The sun played a central role in Egyptian mythology since its beginning, with several important symbols associated with it. One such symbol was the Winged Sun, a powerful symbol of royalty, power, divinity and the triumph of order over chaos, associated with several deities of ancient Egypt. Its connections with power and royalty gave it unparalleled significance.
What Was the Winged Sun?
The Winged Sun is a symbol that likely existed even before the Egyptian civilization. In Egyptian art, the Winged Sun is attested to since the Old Kingdom, where its first appearances decorated the coffins of kings and queens, and it remained relevant throughout the history of this culture.
The representations of this symbol show it as its name indicates – a sun or solar disk in the center with spread wings on either side. In many cases, the Winged Sun also had Egyptian cobras flanking it. This symbol represented royalty, power, and divinity in Ancient Egypt, but it also held significance in other Ancient Near Eastern regions like Anatolia, Mesopotamia, and Persia.
The Winged Sun in Ancient Egypt
Due to its associations with the sun, the Winged Sun was linked to the sun god Ra. However, its most common associations were with Horus, the falcon god.
Originally, the Winged Sun was the symbol of Behdety, the god of the midday sun worshipped in Lower Egypt. Only later, this god became an aspect of Horus, so the Winged Sun became associated with him. When combined with Behdety, he became known as Horus of Behdet or Horus of Edfu. Since Horus was the protector of the kingship and a divine ruler, the Winged Sun had associations with these traits too.
In the terrible fight between Horus and Seth for the rule of Egypt, Horus flew to battle and opposed Seth in the form of the Winged Sun. The most famous representation of the Winged Sun is still present in the lintel of the main entrance to the Temple of Edfu, in Upper Egypt. In its female form, the Winged Sun could represent the goddess Hathor.
The Symbolism of the Winged Sun
Apart from the symbolism given by its connection with Horus and the sun, the Winged Sun represented other important concepts for the Egyptians.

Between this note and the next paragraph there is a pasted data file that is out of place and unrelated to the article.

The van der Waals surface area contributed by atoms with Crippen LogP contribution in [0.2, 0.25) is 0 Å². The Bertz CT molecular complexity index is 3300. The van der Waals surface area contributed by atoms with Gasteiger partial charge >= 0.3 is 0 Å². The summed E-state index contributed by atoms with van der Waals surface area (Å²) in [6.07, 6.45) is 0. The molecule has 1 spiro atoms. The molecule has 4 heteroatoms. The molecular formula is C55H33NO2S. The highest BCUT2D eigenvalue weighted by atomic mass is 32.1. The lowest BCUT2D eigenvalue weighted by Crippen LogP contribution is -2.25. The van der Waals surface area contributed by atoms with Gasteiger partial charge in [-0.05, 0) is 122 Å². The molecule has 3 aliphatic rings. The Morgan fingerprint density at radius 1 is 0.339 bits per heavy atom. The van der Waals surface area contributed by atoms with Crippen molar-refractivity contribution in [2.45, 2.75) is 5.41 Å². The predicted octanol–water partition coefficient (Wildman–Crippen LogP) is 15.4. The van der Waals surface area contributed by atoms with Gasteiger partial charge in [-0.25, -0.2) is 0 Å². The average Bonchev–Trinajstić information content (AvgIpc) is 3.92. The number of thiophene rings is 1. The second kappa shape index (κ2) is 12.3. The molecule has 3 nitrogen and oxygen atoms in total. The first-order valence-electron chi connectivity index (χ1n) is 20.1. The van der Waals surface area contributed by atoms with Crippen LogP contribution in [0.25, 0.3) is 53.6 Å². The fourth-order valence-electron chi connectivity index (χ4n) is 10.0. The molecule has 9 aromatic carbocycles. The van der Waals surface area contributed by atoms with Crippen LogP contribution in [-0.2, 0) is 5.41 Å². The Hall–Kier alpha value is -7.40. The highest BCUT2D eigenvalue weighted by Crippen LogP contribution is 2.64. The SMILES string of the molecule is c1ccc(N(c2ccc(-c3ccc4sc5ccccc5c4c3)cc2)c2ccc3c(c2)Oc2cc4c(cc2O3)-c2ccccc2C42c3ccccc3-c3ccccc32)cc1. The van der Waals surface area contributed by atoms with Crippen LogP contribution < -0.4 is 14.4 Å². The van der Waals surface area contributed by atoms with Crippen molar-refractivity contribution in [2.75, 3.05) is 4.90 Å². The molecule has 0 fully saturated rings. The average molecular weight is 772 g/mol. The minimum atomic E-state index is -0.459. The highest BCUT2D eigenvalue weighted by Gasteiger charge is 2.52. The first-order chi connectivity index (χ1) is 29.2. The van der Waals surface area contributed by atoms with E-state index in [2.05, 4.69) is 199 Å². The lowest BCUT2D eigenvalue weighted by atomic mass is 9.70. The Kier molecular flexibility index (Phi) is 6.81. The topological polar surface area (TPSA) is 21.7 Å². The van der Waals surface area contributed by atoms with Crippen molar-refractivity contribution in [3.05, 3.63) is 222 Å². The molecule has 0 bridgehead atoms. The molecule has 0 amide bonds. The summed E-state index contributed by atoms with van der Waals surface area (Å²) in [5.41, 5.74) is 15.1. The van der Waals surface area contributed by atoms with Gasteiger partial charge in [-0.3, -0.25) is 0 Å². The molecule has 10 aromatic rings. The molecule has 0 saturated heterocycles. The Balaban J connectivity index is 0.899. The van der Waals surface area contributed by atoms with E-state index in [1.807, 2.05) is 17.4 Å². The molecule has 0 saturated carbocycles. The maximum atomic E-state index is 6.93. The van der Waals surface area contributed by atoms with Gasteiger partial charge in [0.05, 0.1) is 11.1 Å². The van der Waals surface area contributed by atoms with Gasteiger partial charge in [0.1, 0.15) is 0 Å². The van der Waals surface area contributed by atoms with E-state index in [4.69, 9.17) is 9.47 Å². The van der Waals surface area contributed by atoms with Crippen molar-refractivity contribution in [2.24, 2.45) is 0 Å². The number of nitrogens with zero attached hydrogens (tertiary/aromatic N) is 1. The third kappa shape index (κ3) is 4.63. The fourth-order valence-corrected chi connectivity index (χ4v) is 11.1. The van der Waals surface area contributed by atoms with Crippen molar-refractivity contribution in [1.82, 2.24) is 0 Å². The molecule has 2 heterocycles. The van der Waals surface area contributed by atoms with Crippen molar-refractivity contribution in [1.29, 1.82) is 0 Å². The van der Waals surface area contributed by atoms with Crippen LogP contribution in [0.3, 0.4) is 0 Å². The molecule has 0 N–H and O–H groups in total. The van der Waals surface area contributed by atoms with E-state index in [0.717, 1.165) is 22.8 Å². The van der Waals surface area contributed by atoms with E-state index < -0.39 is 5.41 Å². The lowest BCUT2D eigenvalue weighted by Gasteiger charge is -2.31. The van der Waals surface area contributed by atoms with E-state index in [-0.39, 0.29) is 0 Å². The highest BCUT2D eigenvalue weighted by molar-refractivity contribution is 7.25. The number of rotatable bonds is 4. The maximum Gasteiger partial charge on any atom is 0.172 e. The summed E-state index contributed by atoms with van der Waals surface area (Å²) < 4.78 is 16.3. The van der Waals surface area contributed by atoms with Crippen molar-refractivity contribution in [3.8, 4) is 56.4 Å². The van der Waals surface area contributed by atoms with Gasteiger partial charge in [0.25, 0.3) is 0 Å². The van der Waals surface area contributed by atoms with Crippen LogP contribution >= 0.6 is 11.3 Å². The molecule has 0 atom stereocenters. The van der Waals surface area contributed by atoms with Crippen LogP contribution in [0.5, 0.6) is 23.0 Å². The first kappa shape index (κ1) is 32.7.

The symbol became an amulet of protection over time. Since Horus had defeated the mighty antagonist Seth in the form of the Winged Sun, this symbol became associated with protection against the forces of chaos. From the Middle Kingdom onwards, the Egyptians used the Winged Sun as an amulet in tombs and in the sarcophagi of the pharaohs for protection.
In Ancient Egypt, the Winged Sun was a symbol of the power of the sun, royalty, the soul, and eternity. In this sense, the Winged Sun became an attribute of different deities in the myths. Its veneration in Ancient Egypt grew more important over the millennia.
This symbol was deemed as holding many powers and was related to the eternal fight between order and chaos, light, and darkness. The Winged Sun shed light over the world and protected the skies and the universe against those who wanted to cause pain and suffering.
The sun itself was a symbol of nourishment, power, and life. Without the sun, life could not exist the way it does, and the world would be immersed in eternal darkness. This idea strengthens the symbolism of the Winged Sun as a powerful apotropaic amulet.
The Winged Sun Outside Ancient Egypt
The Winged Sun was a significant aspect of different cultures outside Ancient Egypt. With the myth of Horus and Seth as inspiration, the Winged Sun represented the good fighting against the bad.
This was the case in Greek mythology with the Olympians fighting Typhon, a god Plutarch associated with the Egyptian Seth, and in Christianism with God fighting Satan. The Winged Sun always stood on the side of the good and the light. The symbol of the Winged Sun also appears in Greek mythology as part of the staff of Hermes.
In Mesopotamia, this symbol was linked to majesty and royalty, and in Hebrew culture, with righteousness. Other cultures and groups, such as the freemasons, used this symbol too. There are references to the Winged Sun in the Christian Bible, referring to the rise of good powers and protection under its wings. The Roman empire also adopted the Winged Sun, as the cult of Sol Invictus came to popularity in the times of Aurelian (ca. 274 AD).
The Winged Sun evolved into the Faravahar, a symbol of the Persian religion Zoroastrianism. This symbol represented the principle tenets of their religion and was a symbol of divine rule and power.
The Winged Sun was an ancient symbol that represented divinity, royalty, power and the light and goodness of the world. This symbol was significant inside and outside the frontiers of Ancient Egypt. The Egyptians worshipped it to receive its protection. Present from very early in their history, the Winged Sun remained a central part of Egyptian culture for millennia.